Here's What You Need to Know About the 2024 Total Solar Eclipse
The next total solar eclipse arrives in the U.S. on April 8, 2024.
Well folks, we've officially made it. This Saturday, April 8, marks exactly one year to the day until the next total solar eclipse is set to cross North America. Although an entire year feels like it's still a pretty long way to go, if you are hoping to get a good look at the rare celestial phenomenon, the time to start planning is now.
Solar eclipse tourism is a huge industry and destinations along the path of totality for the 2024 total solar eclipse are already preparing for an influx of travelers to arrive in their communities. According to the Great American Eclipse, 32 million people already live along the US path of totality, and major cities like New York, Boston, and Philadelphia are all within 200 miles of the path, so there will almost certainly be a mass of people traveling to experience this.
Hotels along the path of totality are already seeing surging business, and accommodations in these areas are expected to book up far in advance of the April 8, 2024 eclipse. The same can also be said for the many cruise lines that are offering unique solar eclipse-centric sailings, particularly whoever manages to book Bonnie Tyler this go around.
With a year to go before the main event, we wanted to outline everything you need to know to prepare for eclipse travel next year. As more detailed information becomes available as the eclipse draws closer, this guide will continually be updated.
When and where is the next solar eclipse?
The next total solar eclipse that will be viewable from North America will cross the continent on April 8, 2024. As NASA outlines in its detailed overview of the eclipse, the eclipse's path of totality in North America will begin around 11:07 am PDT near Mazatlan on Mexico's Pacific coast that day, weather permitting. Once totality begins, it should last for a period of about four minutes and 27 seconds, roughly the length of Canadian band LEN's 1999 hit "Steal My Sunshine." A partial eclipse will be viewable for about 70 to 80 minutes both before and after the period of totality.
The path of the eclipse is then expected to enter Texas and will continue along a northeastern path across the entire continent, extending from Oklahoma, Arkansas, Missouri, and Illinois all the way to New York, Vermont, New Hampshire, and Maine. The path will then enter Canada and will exit continental North America off the Atlantic coast of Newfoundland at 5:16 pm NDT.
For a more detailed outline of when totality is forecast to begin in each community along the path, NASA has compiled a table offering localized estimates. For example, the total eclipse should be viewable in Dallas starting at 1:40 pm CDT on April 8, 2024. In Cleveland, Ohio, it will begin at 3:13 pm EDT, and in Caribou, Maine totality should start at 3:32 pm EDT.
NASA has created a detailed map showing the total solar eclipse’s full path across the US including the times of totality. The map also shows the path that the annular "ring of fire" solar eclipse will follow on October 14, 2023. Additional localized details are also available on the Great American Eclipse's free mobile app.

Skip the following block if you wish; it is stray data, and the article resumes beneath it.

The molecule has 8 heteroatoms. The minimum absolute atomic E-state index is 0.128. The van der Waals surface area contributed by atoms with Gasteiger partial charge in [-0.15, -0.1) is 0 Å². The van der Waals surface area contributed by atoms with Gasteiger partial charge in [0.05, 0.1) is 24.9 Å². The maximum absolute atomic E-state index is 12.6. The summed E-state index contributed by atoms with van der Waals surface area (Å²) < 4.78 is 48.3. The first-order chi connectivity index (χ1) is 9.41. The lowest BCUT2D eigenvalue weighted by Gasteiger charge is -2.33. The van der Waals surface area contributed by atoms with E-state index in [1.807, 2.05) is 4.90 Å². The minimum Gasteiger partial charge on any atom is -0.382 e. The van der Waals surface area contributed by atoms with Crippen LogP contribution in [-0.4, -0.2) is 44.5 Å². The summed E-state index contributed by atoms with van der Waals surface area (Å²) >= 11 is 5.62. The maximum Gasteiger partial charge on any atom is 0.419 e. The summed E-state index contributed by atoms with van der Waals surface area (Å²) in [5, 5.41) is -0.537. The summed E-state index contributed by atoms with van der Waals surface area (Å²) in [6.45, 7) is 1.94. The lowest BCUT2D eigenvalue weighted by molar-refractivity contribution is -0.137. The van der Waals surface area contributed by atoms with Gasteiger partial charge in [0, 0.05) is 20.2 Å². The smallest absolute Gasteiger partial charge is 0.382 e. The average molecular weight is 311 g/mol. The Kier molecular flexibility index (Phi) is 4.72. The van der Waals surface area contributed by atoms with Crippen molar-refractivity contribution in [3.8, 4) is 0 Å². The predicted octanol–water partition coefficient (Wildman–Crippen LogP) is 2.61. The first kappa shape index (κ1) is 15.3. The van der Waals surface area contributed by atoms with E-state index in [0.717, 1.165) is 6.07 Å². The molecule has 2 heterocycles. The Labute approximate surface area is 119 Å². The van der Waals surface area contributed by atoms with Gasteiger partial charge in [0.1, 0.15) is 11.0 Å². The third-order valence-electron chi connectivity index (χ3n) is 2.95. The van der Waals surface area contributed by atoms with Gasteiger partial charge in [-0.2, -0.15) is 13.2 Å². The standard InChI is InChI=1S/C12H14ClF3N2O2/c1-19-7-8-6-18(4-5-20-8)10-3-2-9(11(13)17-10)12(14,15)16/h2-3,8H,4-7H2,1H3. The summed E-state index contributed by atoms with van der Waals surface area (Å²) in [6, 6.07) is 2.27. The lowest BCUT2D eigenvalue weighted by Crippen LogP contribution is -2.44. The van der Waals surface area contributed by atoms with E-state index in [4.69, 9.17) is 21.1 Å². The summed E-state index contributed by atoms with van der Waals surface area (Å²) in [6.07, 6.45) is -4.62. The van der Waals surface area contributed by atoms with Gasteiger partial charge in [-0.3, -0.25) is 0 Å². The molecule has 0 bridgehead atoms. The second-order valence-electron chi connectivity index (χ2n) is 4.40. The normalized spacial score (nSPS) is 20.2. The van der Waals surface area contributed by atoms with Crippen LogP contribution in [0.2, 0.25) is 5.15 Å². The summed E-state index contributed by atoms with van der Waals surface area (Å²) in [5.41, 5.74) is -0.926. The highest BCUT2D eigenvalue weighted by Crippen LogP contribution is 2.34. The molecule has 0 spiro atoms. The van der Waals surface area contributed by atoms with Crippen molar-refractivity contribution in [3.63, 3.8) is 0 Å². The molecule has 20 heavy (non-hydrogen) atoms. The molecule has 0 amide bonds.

What is the difference between an annular solar eclipse and total solar eclipse?
As NASA explains, a total solar eclipse occurs when the Moon's path passes between the Sun and Earth and completely blocks the face of the Sun. When in the path of totality, the sky will darken as though it were nighttime.
An annular solar eclipse also occurs when the Moon passes between the Sun and Earth, but annular eclipses happen when the Moon is at a farther distance from the Earth and is unable to fully cover up the Sun. Because of this, the Moon will appear as a dark circle in front of the Sun, creating the visual effect which earns this eclipse the nickname of a "ring of fire" eclipse.
How often does a solar eclipse happen? How rare is it?
Solar eclipses occur anytime the Sun, the Moon, and the Earth are in either full or partial alignment. This happens at least twice a year to some degree, but because the Moon doesn't orbit in the same plane as the Sun and Earth, a total solar eclipse observed from one specific location on Earth is relatively rare.
The next total solar eclipse that will be viewable from the contiguous United States after the 2024 eclipse will not occur until August 23, 2044. Just think of how many seasons and spinoffs of RuPaul's Drag Race are likely to occur between now and then. You’ll want to see this one if you can!
What will the 2024 eclipse look like?
If skies are clear in your location during the 2024 eclipse and you are on the path of totality, you will briefly see the Moon fully obscure the Sun in total darkness. You will also be able to observe the Sun's corona (aka outer atmosphere) which we normally cannot see due to the Sun's brightness. Even if it's a bit cloudy that day, you will see the sky darken significantly for at least a brief time.
Those outside of the path of totality will also be able to see a partial eclipse, where the Moon will only partially block out the Sun. The closer to the path of totality you are, the darker it will be.
What not to do during the eclipse?
To view the eclipse safely, you should only look at it through eclipse glasses or a solar viewer. The one exception to this safety guidance is when you are viewing the eclipse along the path of totality during the period of totality where the Moon is fully blocking the Sun.
Ready to go stargazing?
Here are all the best stargazing events that you can get out and see this month or you could stay in a stream the northern lights from home. If you're just getting started, check out our guide to astronomy for beginners or easy stargazing road trips from big US cities.